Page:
Turkey’s Taksim Square is not Tahrir

No one predicted that the demonstration in Istanbul’s Gezi Park a week ago would morph from a peaceful demonstration against the government-backed plan to make way for a commercial development into a spirited nationwide challenge to Prime Minister Recep Tayyip Erdoğan and the ruling Justice and Development Party (AKP). Some have called the protests Turkey’s version of the Arab Spring, but that does not appear to be the case. While half the country did not vote for Mr. Erdoğan and the AKP, and many object to what they see as the gradual “Islamization” of Turkish society and an increasingly authoritarian manner of governing, Mr. Erdoğan has established an impressive political franchise that many would also argue has resulted in a variety of net benefits for the country and its people.

Recep Tayyip Erdoğan has remained defiant in the face of accusations of authoritarianism and calls for his resignation. He has patronized the demonstrators on several occasions, dismissing them as an extremist fringe of looters and thugs set out by the political opposition to provoke the Turkish people with misinformation. Mr. Erdoğan is confident his grip on power will be maintained, and that his core base of supporters — mostly rural religious conservatives — will blame what they consider to be secular protesters for stirring up trouble.

The protesters represent a wide swath of ages, ideologies, religions, and socioeconomic classes united by a common opposition to Mr. Erdoğan, who they view as a dictatorial threat to the country’s secular democratic institutions.

When Mr. Erdoğan’s government pushed through reforms to bring the country in line with European Union standards a decade ago, many voters among these smaller constituencies supported him because the reforms brought economic prosperity and greater liberal freedoms.

But Mr. Erdoğan’s gradual slide toward authoritarianism has reinforced a sense of marginalization among non-AKP segments of the population, who now see the government’s agenda and style as an extension of the AKP’s conservative supporters.

Over the last decade, the opposition to the AKP has remained weak and divided, mostly due to the failure of the Republican People’s Party (CHP) (the largest opposition party) to expand its appeal to voters outside of the country’s western coast. The CHP is now scrambling to become relevant within the context of the protests, but it seems unlikely to become a political force to coalesce the grievances of secular Turks into a cohesive movement to challenge the AKP.

In spite of recent events, the AKP retains a solid hold on power and Mr. Erdoğan remains the most popular prime minister in modern history. Under his leadership the government has made a bold attempt to end the Kurdish insurgency, the economy has experienced rapid GDP growth (tripling per-capita income), and he has generally reinforced Turkey’s profile as a regional power broker. It is important to remember that amidst the accusations that he is a dictator, Mr. Erdoğan was elected three times through free and fair elections — each time with a larger percentage of the vote. Moreover, if elections were held today, he and his AKP would undoubtedly win, as most Turks would agree their lives are better, the economy is stronger, and the country is better off with Mr. Erdoğan, than without him.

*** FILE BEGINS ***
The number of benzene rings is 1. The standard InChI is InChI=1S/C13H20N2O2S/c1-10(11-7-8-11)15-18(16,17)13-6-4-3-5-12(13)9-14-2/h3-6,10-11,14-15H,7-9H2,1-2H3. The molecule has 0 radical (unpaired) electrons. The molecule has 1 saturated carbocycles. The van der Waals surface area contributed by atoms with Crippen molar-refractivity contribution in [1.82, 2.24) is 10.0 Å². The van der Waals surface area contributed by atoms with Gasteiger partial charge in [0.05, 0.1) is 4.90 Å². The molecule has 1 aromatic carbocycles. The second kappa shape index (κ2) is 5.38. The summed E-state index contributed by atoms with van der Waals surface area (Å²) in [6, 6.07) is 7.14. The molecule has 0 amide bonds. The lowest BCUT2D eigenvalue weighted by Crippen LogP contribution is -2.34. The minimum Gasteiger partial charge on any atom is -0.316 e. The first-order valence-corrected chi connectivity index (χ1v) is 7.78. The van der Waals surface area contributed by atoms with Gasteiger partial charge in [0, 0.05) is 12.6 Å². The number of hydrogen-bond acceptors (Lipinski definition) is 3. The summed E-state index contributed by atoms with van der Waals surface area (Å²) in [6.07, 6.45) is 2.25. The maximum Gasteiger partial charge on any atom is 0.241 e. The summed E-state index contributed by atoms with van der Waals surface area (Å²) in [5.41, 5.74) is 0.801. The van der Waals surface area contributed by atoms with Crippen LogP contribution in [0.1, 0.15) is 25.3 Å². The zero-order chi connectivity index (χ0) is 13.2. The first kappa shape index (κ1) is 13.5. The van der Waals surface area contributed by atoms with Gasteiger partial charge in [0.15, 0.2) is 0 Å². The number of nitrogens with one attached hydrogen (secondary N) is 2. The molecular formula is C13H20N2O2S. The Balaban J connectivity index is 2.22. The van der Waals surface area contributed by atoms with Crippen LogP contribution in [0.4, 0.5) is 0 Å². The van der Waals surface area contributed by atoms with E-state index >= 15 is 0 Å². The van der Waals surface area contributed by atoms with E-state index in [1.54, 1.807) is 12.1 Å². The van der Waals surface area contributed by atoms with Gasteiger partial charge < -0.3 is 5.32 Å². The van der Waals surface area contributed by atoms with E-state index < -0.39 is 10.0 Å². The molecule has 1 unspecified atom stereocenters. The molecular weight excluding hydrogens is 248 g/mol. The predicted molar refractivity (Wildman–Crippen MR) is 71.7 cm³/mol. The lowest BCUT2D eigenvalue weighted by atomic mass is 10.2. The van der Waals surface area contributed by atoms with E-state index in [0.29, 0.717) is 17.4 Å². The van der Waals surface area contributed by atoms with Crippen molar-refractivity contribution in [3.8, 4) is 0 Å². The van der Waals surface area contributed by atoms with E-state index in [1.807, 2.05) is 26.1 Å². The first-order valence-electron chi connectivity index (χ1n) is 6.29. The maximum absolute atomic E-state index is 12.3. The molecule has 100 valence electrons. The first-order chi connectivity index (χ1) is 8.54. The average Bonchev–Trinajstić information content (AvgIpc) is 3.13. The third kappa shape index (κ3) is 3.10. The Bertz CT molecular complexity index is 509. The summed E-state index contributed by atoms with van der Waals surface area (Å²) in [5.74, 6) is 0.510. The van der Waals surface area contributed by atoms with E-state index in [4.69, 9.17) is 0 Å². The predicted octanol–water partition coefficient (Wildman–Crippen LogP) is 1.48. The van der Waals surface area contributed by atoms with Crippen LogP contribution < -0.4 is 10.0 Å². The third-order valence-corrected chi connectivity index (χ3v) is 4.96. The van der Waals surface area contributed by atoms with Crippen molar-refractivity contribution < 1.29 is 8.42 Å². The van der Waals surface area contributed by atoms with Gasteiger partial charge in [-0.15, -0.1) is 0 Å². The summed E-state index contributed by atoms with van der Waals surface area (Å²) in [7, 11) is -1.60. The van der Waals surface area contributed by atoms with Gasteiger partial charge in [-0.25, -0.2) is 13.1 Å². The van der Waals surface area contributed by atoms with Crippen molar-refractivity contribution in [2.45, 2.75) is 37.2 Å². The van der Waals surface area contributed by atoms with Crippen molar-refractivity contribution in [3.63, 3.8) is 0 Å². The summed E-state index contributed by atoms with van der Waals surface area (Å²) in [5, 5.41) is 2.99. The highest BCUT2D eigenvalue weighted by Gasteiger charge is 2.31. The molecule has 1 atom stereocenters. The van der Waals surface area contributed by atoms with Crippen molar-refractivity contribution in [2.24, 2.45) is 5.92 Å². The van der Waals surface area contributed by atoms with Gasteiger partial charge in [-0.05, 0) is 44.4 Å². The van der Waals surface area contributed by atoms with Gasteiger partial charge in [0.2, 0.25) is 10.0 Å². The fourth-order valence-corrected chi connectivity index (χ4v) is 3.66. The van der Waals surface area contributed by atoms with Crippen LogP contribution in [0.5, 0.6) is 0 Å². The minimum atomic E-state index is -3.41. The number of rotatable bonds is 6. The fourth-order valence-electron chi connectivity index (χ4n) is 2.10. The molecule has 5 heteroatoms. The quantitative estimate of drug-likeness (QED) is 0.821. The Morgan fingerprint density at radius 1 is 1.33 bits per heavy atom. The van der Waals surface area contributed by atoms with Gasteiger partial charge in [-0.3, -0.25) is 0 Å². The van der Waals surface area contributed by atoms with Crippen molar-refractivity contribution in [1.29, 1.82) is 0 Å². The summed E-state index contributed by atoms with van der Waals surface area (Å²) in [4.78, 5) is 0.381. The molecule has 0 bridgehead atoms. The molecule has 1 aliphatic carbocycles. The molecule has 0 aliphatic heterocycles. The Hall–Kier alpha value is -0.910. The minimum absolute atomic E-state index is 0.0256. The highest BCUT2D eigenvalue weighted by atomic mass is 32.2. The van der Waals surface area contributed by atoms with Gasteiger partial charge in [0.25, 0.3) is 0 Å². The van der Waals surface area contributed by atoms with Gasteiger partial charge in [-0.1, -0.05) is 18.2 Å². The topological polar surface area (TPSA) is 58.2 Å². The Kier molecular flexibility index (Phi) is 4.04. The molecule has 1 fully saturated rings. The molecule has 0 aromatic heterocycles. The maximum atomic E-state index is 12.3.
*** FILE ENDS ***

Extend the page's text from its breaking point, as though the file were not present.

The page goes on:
The protests are certainly a wake-up call for Mr. Erdoğan, particularly vis-à-vis marginalized liberal and secular voters. The protests will likely constrain his efforts to establish a new constitution that grants sweeping powers to the President — a position he was expected to pursue in next year’s election. But perhaps the most important legacy of these protests will be what they represent: a maturing democracy that has shed its dependence on the army to maintain order and political transition. Ironically, the protests would have been much more difficult without the political reforms Mr. Erdoğan pushed through early in his tenure. Turkish citizens have never felt more empowered to influence the actions and policies of their government.

In order for a collective net positive to result from the demonstrations in Taksim Square, the AKP needs to learn the art of compromise. While the government will likely take a series of small steps to pacify the protestors, it will probably not do much to address the fundamental dynamics that lay at the heart of the unrest. For this reason, more demonstrations are likely to erupt in the future. However, since most Turks do not view Mr. Erdoğan or his government as illegitimate, a Turkish Spring is not in the making. This is not Tahrir Square.